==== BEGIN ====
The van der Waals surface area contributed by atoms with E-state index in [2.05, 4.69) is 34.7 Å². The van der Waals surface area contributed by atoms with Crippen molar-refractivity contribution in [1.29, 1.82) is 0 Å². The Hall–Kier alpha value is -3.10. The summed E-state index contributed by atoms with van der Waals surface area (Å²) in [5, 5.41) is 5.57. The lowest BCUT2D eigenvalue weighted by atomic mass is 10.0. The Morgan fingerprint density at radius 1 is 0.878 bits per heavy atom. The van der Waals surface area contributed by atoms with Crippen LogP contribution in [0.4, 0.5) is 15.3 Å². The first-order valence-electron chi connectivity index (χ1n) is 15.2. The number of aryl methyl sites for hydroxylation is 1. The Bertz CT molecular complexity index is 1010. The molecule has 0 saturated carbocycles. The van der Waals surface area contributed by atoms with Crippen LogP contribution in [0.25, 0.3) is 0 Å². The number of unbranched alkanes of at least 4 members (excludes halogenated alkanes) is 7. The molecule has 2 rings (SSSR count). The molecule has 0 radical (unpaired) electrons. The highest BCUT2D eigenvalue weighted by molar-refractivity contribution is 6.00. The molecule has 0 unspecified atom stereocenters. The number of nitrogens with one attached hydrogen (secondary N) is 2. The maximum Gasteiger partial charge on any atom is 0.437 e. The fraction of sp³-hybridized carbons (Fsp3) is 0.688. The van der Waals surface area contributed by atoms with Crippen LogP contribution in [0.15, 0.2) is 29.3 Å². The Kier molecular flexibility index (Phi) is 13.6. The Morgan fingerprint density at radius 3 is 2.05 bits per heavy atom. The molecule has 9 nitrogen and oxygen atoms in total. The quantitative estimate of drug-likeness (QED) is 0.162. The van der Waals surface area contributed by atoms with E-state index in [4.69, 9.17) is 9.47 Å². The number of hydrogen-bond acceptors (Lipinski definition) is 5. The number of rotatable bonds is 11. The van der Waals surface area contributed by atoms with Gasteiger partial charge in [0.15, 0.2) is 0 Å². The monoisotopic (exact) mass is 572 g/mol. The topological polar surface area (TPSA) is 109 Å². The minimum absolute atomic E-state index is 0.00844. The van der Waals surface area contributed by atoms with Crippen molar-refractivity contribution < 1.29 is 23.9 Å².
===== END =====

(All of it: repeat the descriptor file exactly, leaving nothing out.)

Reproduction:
The van der Waals surface area contributed by atoms with E-state index in [2.05, 4.69) is 34.7 Å². The van der Waals surface area contributed by atoms with Crippen molar-refractivity contribution in [1.29, 1.82) is 0 Å². The Hall–Kier alpha value is -3.10. The summed E-state index contributed by atoms with van der Waals surface area (Å²) in [5, 5.41) is 5.57. The lowest BCUT2D eigenvalue weighted by atomic mass is 10.0. The Morgan fingerprint density at radius 1 is 0.878 bits per heavy atom. The van der Waals surface area contributed by atoms with Crippen LogP contribution in [0.4, 0.5) is 15.3 Å². The first-order valence-electron chi connectivity index (χ1n) is 15.2. The number of aryl methyl sites for hydroxylation is 1. The Bertz CT molecular complexity index is 1010. The molecule has 0 saturated carbocycles. The van der Waals surface area contributed by atoms with Crippen LogP contribution in [0.25, 0.3) is 0 Å². The number of unbranched alkanes of at least 4 members (excludes halogenated alkanes) is 7. The molecule has 2 rings (SSSR count). The molecule has 0 radical (unpaired) electrons. The highest BCUT2D eigenvalue weighted by molar-refractivity contribution is 6.00. The molecule has 0 unspecified atom stereocenters. The number of nitrogens with one attached hydrogen (secondary N) is 2. The maximum Gasteiger partial charge on any atom is 0.437 e. The fraction of sp³-hybridized carbons (Fsp3) is 0.688. The van der Waals surface area contributed by atoms with Crippen LogP contribution in [0.15, 0.2) is 29.3 Å². The Kier molecular flexibility index (Phi) is 13.6. The Morgan fingerprint density at radius 3 is 2.05 bits per heavy atom. The molecule has 9 nitrogen and oxygen atoms in total. The quantitative estimate of drug-likeness (QED) is 0.162. The van der Waals surface area contributed by atoms with E-state index in [4.69, 9.17) is 9.47 Å². The number of hydrogen-bond acceptors (Lipinski definition) is 5. The number of rotatable bonds is 11. The van der Waals surface area contributed by atoms with Gasteiger partial charge in [0.15, 0.2) is 0 Å². The monoisotopic (exact) mass is 572 g/mol. The topological polar surface area (TPSA) is 109 Å². The minimum absolute atomic E-state index is 0.00844. The van der Waals surface area contributed by atoms with Crippen molar-refractivity contribution < 1.29 is 23.9 Å².